In which Nate Silver does not write about the oppressive nature of life.
Abstract: Nate creates a simple way of calculating pitch counts when pitch counts aren’t counted. It works pretty well. It slightly overestimates Greg Maddux pitch counts and underestimates Tom Glavine pitch counts, and fly ballers throw slightly more pitches for some reason that isn’t concluded.
Key Quote: “Not that this is rocket science–the point is that pitch counts aren't any great mystery. The more batters you face, the more pitches you throw; the heavier you are on strikeouts and (especially) walks, the more pitches you throw per batter.”
The Darkest Movie Ever Made: This weekend, I watched a movie called They Shoot Horses, Don’t They? You can watch the first 55 minutes of it here, or you can watch the theatrical trailer here,
or you can just read my description of it, here: It’s about a Depression-era dance marathon in Los Angeles. Bunch of couples go into a ballroom, dance continuously (with 10 minute breaks every two hours), people come sit in the crowd to watch them, and the last couple standing wins $1,500. More than 22 hours of dancing a day. How long you figure the winner lasted? Four days? Six days? Twelve days?
Seven months. At least, that’s how long a real couple named Mike Ritof and Edith Boudreaux lasted, at a dance marathon in Chicago. Seven months of sleeping maybe a couple hours a day, in 10-minute increments or standing up on your partner’s shoulders, and spending the entire rest of the time dancing. There’s another report of a woman named Kay Wise who survived nine months (as well as a fire that ripped through a marathon hall and killed three dancers). There was a couple named Al Astro and Edna Gowacke that lasted more than six months in a contest that included physical challeges and sprint contests. The rules were different from place to place–some states wouldn’t allow dancing on Sundays, for instance. But you watch these people dance and slowly lose touch with reality while simultaneously getting welded ever tighter to the hope that they can win, and it turns into the most macabre and depressing ritualistic torture.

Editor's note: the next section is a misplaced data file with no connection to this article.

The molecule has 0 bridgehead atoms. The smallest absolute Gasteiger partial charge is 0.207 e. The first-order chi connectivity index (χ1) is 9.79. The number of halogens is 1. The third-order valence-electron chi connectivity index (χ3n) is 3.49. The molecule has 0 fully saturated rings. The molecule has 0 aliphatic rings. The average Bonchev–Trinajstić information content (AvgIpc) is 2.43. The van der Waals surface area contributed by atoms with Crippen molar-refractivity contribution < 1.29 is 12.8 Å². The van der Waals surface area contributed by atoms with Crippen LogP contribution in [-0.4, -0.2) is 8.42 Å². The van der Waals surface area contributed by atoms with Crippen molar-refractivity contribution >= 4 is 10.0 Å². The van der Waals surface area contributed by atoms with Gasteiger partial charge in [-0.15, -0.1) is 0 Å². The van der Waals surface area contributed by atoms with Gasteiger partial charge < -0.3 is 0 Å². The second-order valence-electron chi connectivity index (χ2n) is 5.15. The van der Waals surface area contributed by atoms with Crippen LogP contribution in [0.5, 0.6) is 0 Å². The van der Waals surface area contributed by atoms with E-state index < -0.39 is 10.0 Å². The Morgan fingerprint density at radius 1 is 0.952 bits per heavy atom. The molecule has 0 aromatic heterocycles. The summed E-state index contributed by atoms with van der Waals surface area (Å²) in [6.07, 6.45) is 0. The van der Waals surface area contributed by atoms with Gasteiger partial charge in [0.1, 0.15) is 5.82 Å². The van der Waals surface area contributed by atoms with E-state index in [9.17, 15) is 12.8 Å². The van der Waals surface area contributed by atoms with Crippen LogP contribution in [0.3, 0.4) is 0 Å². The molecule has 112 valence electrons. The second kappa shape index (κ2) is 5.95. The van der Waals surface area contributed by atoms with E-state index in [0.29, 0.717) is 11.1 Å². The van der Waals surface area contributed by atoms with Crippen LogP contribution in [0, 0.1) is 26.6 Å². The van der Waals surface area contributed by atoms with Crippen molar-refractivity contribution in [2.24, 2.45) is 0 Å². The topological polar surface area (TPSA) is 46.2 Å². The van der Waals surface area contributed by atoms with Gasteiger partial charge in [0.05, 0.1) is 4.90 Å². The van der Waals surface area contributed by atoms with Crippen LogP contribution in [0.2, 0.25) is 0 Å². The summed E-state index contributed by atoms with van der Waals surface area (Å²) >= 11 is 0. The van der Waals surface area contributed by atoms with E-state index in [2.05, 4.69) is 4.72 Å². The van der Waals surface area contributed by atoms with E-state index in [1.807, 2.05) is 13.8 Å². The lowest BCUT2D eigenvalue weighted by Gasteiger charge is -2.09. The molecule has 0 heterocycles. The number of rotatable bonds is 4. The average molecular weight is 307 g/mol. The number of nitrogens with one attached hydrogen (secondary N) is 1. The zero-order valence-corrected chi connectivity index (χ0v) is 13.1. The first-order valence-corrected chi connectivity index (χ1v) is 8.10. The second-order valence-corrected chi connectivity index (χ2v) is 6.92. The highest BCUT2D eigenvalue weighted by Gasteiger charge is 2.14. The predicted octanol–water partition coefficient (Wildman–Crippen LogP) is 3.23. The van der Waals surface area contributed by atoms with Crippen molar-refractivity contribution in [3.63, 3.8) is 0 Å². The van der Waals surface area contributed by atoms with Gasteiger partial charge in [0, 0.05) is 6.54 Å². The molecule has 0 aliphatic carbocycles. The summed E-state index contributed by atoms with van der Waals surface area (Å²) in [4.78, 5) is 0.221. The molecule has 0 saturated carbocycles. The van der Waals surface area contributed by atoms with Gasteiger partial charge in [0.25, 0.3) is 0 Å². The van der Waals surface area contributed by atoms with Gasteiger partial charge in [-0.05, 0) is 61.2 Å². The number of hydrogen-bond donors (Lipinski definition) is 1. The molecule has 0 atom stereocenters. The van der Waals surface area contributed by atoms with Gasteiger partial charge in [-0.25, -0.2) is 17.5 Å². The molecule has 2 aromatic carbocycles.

These were a big deal at the time. “It seems unbelievable now but there were once fifteen thousand people – promoters, emcees, floor judges, trainers, nurses, cooks, janitors, cashiers, ticket-takers, publicity agents, promotion men, musicians, contestants and even a lawyer – whose main source of income over a number of years came from endurance shows,” wrote Anita O’Day. Over time, many of the dancers were professionalized, raising the bar for victory considerably. “The mood of the marathon was very similar to the aimless, endless movement of superfluous people around and around the country,” writes Frank Calabria in Dance of the Sleepwalkers. “The dance marathon contests, like the Great Depression itself, emphasized the need to endure.” In fact, though, they represented something totally different: The despicable illusion of hope. Of hundreds of couples that put themselves through this torture, all but one get nothing. Mike Ritof and Edith Boudreaux, the couple that kept dancing for seven months? They were the winners. Another couple danced alongside them for seven months and won nothing. And, you know, it makes you think. Who are we competing against? For whose benefit are we really doing? And when is it too late to realize that most of us don’t get to win?
This isn’t a metaphor for anything in this Nate Silver article. I just had nothing to say about a pitch-count estimator.
On the Nate Silver Must-Read Scale: 1